If you’ve been watching our daily one minute videos you may have thought to yourself:
“Do these people do anything other than take their son to physical and occupational therapy appointments!?”
If so, I don’t blame you. We post a lot of videos of Noah’s various physical therapy, occupational therapy, and even a few of his speech / feeding therapy sessions. Our daily one minute videos only show one minute of our day; there are 1,339 more minutes of our day that you don’t get to see. We typically post a video every day and if Noah happened to go to one of his therapy appointments on the day of that video, that’s usually what we show on that day’s video. Make sense? But to answer your question, yes, we do have a life outside of therapy….I promise.
Why so many therapy videos? Heck, wya so many videos, period?
One of the reasons we started this website was to give the world an inside look at what life was like for parents raising a child born with that extra 21 chromosome. (For those of you that have no idea what I just said, children with Down syndrome are born with a 3rd copy of their 21st chromosome, as opposed to 2.)
Initially there were two groups of people I really wanted to reach with this website.
Group One: I just got a prenatal diagnosis of Down syndrome….now what!?
So many parents who receive a prenatal diagnosis of Down syndrome are led to believe that their life is going to be sad, or exceptionally difficult if they choose to bring their child with Down syndrome to full term. (Parenting is difficult in general. Having a child with Down syndrome doesn’t necessarily make it more difficult, per se.)
Many of these parents spend countless hours online researching information about down syndrome pregnancy, down syndrome cures, down syndrome causes, down syndrome resources, and all the rest. They are scared. Nervous. Anxious. Confused. But most of all they are hungry to know what it means to have a child with Down syndrome. Hungry to find out what their life will be like if they choose to bring their child to full term? Hungry to find out how different their life will be as a result of their new baby…who just happens to have Down syndrome. In other words; they are hungry to learn what a down syndrome diagnosis means.
My hope was (and still is) that as those moms and dads are desperately searching the internet for information, they would come across this website and see Noah. See our videos. See a sneak peek into the life of one family raising one child with Down syndrome. And that they would see that our story isn’t a sad one. In fact, it’s quite the opposite. (Then I hope they visit our Facebook page and meet thousands of incredible parents doing an awesome job raising a child with Down syndrome!)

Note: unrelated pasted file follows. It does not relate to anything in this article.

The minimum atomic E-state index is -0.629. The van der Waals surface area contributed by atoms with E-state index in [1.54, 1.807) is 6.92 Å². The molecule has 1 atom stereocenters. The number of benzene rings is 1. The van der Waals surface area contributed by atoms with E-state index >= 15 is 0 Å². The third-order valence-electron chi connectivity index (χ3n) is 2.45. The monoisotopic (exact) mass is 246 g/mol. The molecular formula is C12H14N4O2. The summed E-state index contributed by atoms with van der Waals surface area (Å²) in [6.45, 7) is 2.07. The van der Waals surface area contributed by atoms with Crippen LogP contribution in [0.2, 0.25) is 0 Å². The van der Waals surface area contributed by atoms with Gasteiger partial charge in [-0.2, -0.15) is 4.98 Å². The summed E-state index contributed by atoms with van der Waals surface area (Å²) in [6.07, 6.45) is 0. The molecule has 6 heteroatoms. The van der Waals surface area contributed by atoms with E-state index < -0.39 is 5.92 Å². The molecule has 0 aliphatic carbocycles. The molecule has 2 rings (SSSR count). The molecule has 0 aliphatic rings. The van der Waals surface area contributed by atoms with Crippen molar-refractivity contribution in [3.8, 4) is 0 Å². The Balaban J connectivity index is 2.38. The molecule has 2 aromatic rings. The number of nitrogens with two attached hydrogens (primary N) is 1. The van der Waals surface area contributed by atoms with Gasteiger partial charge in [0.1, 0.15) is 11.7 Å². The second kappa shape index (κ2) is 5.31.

Group Two: “Surprise! I have more chromosomes than you.” – Noah
The second group of people are those parents who (like me) were surprised to learn that their child was born with Down syndrome. When Noah was born I remember spending countless hours in our cold hospital room with my trusty MacBook Air trying to find some videos about Down syndrome. I remember going to YouTube, typing in ‘Down syndrome videos’ (I don’t recommend doing this by the way) and hoping to find 20 bazillion encouraging videos about Down syndrome.
Boy was I wrong.
Sure, there were some. But there were also lots of not-so-encouraging ones. Comedians making hurtful jokes. Super-outdated videos. Super-sappy videos. Super-long videos (I don’t want to watch 10 minutes of anyone’s home video…Down syndrome, or no Down syndrome.) Super-weird videos (If you ever worry that you and your family are weird, just spend a few minutes on YouTube. You’ll quickly find out that you are not nearly as weird as you think you are. Trust me.)
In other words it was hard for me to see the tree in light of the forest. The needle in the haystack. The polar bear in the snow storm. Waldo on the beach…Waldo on a ski slope….Waldo at a sports stadium…Waldo at the…..I think you get the idea.
Sure, there were lots of great blogs about Down syndrome, but I’m a visual person. I wanted to watch (not read). I wanted videos. I wanted a window into the life of a family raising a child with Down syndrome.